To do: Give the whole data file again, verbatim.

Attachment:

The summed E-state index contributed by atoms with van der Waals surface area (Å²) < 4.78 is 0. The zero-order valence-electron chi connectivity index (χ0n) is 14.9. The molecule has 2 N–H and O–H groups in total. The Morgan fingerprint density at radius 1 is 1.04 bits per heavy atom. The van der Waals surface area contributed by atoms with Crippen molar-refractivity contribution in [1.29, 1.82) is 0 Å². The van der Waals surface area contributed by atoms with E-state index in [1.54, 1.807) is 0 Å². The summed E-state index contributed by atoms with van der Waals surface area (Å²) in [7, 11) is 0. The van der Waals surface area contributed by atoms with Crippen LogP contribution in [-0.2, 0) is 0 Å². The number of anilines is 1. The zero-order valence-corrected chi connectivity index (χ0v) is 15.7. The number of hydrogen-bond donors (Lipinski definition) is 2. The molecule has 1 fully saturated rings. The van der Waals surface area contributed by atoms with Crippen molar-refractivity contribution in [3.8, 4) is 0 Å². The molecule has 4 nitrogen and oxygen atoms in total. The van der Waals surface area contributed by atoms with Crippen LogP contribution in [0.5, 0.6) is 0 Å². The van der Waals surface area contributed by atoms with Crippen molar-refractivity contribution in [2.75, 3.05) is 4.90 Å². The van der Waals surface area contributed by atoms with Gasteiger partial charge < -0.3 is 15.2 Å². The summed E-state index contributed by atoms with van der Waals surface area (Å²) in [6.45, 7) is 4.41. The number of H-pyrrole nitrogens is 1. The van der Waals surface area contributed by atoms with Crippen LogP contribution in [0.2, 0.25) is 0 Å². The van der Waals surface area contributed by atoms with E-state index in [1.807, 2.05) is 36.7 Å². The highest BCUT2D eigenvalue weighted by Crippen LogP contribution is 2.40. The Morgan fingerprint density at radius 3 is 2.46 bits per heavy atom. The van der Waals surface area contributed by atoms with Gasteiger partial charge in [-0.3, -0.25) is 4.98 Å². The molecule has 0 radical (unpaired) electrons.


The summed E-state index contributed by atoms with van der Waals surface area (Å²) < 4.78 is 0. The zero-order valence-electron chi connectivity index (χ0n) is 14.9. The molecule has 2 N–H and O–H groups in total. The Morgan fingerprint density at radius 1 is 1.04 bits per heavy atom. The van der Waals surface area contributed by atoms with Crippen molar-refractivity contribution in [1.29, 1.82) is 0 Å². The van der Waals surface area contributed by atoms with E-state index in [1.54, 1.807) is 0 Å². The summed E-state index contributed by atoms with van der Waals surface area (Å²) in [7, 11) is 0. The van der Waals surface area contributed by atoms with Crippen LogP contribution in [-0.2, 0) is 0 Å². The number of anilines is 1. The zero-order valence-corrected chi connectivity index (χ0v) is 15.7. The number of hydrogen-bond donors (Lipinski definition) is 2. The molecule has 1 fully saturated rings. The van der Waals surface area contributed by atoms with Crippen molar-refractivity contribution in [3.8, 4) is 0 Å². The molecule has 4 nitrogen and oxygen atoms in total. The van der Waals surface area contributed by atoms with Crippen LogP contribution in [0.5, 0.6) is 0 Å². The van der Waals surface area contributed by atoms with Crippen molar-refractivity contribution in [2.75, 3.05) is 4.90 Å². The van der Waals surface area contributed by atoms with Gasteiger partial charge < -0.3 is 15.2 Å². The summed E-state index contributed by atoms with van der Waals surface area (Å²) in [6.45, 7) is 4.41. The number of H-pyrrole nitrogens is 1. The van der Waals surface area contributed by atoms with Crippen LogP contribution in [0.2, 0.25) is 0 Å². The van der Waals surface area contributed by atoms with E-state index in [1.807, 2.05) is 36.7 Å². The highest BCUT2D eigenvalue weighted by Crippen LogP contribution is 2.40. The Morgan fingerprint density at radius 3 is 2.46 bits per heavy atom. The van der Waals surface area contributed by atoms with Gasteiger partial charge in [-0.3, -0.25) is 4.98 Å². The molecule has 0 radical (unpaired) electrons.